Weather: Stunt Run!
Cold as ever and maybe better.
|Minutes||average hr||total heartbeats||KM||beats/km|
Todays run was with friends – one old friend and one new. Under one heartbeat per meter too 🙂
We started at Javaroma, and took a tour of the city including the lights of Somba K’e Park and Rycon Drive. My socks were only my second-best pair, but my feet were warm enough. I’m pretty sure though, that running on the pavement is colder than running through the trails.
There could be two reasons for that. One is that it might be simply clearer near my feet, allowing more wind to reach my feet on street routes. The other, which seems more likely to me, is that on trails, my feet do a lot more flexing and moving, with the terrain being a bit more irregular.
Either way, I was still fine for tonight’s short run.
I’ve put a quarter of a million heartbeats into this challenge so far. I wonder how many it will be over the whole season?
Training Tip: What am I wearing – overview
This is not what I wear every day, but it IS what I wore yesterday (which was nearly a ‘coldest’ day)
Going over the items quickly, they are:
Icebreaker socks. These are great. I tried wearing multiple pairs of socks before, it doesn’t work. I recommend one sock (on each foot) good enough to do the job.
Driwear undies. OK wicking layer. Doesn’t often chafe.
Driwear sweater. Decent, cheap sweaters which take a beating. Almost always a mid-layer for me.
Icebreaker Merino 260 base layer sweater. No chafe. Good wicking. Takes a disturbingly long time to accumulate stank.
Icebreaker Merino 260 base layer longjohn. No chafe. Good wicking. Similar stank properties.
Mid-layer sweater. Not critical, but it’s nice to have an extra head-cover if needed.
Garmin Heart Rate Monitor. Doesn’t provide much warmth, but still gets into every rotation.
3/4 Fleecy Singlet. This is an altered garment. I had a fleece singlet, but cut the arms and neck off. This item goes from my thighs to my chest, and helps to keep my middle (tummy, butt and genitals) warm through even high winds.
Neoprene skidoo face mask. Welcome extra layer during cold runs. Keeps the ice buildup from my beard, most of the time.
Red merino wool buff and toque. What is against your skin needs to be most comfortable. I got merino because of this. I chose red because I like to call this piece of kit my ‘foreskin’, and red seemed the best choice, style-wise. The usual frost accumulation only adds to the aesthetics. Any toque seems to get the job done.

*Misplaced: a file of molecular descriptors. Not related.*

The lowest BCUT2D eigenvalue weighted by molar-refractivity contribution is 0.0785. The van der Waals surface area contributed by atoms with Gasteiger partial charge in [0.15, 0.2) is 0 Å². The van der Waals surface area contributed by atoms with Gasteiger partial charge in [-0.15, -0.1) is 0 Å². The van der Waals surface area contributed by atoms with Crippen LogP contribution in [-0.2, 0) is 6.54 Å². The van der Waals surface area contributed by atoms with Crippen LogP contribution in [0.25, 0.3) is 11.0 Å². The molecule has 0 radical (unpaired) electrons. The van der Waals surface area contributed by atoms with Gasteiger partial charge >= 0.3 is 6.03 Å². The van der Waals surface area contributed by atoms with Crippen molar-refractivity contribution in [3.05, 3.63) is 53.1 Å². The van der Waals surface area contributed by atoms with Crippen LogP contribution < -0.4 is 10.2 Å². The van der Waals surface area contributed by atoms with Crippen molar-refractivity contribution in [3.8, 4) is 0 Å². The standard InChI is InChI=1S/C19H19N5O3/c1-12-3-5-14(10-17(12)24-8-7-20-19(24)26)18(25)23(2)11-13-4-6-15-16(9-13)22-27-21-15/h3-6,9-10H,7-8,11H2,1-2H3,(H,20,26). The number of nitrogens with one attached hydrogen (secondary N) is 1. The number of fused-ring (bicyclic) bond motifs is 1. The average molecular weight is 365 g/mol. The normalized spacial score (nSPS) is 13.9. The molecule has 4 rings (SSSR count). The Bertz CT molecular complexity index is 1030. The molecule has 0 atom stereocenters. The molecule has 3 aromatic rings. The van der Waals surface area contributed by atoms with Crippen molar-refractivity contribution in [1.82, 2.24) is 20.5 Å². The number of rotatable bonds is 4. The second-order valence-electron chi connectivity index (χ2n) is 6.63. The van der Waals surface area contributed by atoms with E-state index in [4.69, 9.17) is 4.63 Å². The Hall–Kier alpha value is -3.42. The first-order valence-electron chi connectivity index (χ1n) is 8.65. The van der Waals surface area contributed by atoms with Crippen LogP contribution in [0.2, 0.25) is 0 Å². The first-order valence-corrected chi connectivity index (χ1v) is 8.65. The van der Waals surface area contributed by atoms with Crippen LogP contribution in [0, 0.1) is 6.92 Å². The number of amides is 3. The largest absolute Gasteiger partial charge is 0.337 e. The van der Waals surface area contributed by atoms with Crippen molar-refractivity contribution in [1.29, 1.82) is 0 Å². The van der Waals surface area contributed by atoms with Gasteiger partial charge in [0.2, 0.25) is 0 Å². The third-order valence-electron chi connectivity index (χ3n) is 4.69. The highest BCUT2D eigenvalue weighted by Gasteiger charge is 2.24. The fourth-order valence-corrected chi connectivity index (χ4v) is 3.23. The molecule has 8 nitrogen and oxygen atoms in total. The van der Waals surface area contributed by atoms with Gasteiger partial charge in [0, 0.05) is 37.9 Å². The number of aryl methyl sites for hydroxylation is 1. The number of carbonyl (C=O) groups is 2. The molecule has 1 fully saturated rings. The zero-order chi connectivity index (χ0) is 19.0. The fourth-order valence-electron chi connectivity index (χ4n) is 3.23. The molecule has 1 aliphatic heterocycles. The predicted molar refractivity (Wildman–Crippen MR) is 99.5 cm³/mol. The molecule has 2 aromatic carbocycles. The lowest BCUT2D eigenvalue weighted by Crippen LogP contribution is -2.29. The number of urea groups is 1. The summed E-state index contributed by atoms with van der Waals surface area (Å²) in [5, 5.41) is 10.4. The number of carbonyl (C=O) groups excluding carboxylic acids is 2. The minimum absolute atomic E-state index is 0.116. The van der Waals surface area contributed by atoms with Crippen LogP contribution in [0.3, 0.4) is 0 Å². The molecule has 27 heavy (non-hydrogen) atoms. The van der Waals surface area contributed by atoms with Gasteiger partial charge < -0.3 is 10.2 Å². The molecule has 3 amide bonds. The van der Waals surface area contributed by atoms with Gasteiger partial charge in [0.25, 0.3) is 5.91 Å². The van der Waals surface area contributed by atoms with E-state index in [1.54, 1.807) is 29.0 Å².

Craft mitts under sealhide gauntlets. Craft mitts are great down to around -20, but for really cold weather, I enjoy having the sealhide gauntlets over them. Honestly, when they get a bit warm, I prefer to pocked the Craft gloves and use only the sealhide. It makes it a lot easier to slip one off to take a photo or such.
Sweater vest. This one has a few extra pockets, where I keep some of my emergency supplies.
Sugoi Alpha Hybrid Jacket. This is a favourite jacket. With the body covered with wind-breaking material, and the arms left more breathable, I find it a more comfortable choice. (see todays’ feature pic for a decent view of its breathability). I think it’s really tough for a material to be waterproof AND breathable at -30C, so this seems a best compromise.
MEC ski pants. Nothing special here, except they are ALWAYS perfect. Zippers have worked for years, and I’ve NEVER lost the waist-string. Suspiciously stank-free after years of use and abuse.
Inov8 Rocklite 290. These shoes, recommended to me years ago by a local trailrunner, have been great. A bit tricky to put on, but they do a great job once installed. Also, note that after hundreds of trail kilometers, they look pristine, clean and flawless. I think it’s from so many kilometers run on snow and ice. Important, but not as important as my sock choice.
I’ll likely go over some of these items in more detail in future posts, as some are MUCH more important than they might seem at first.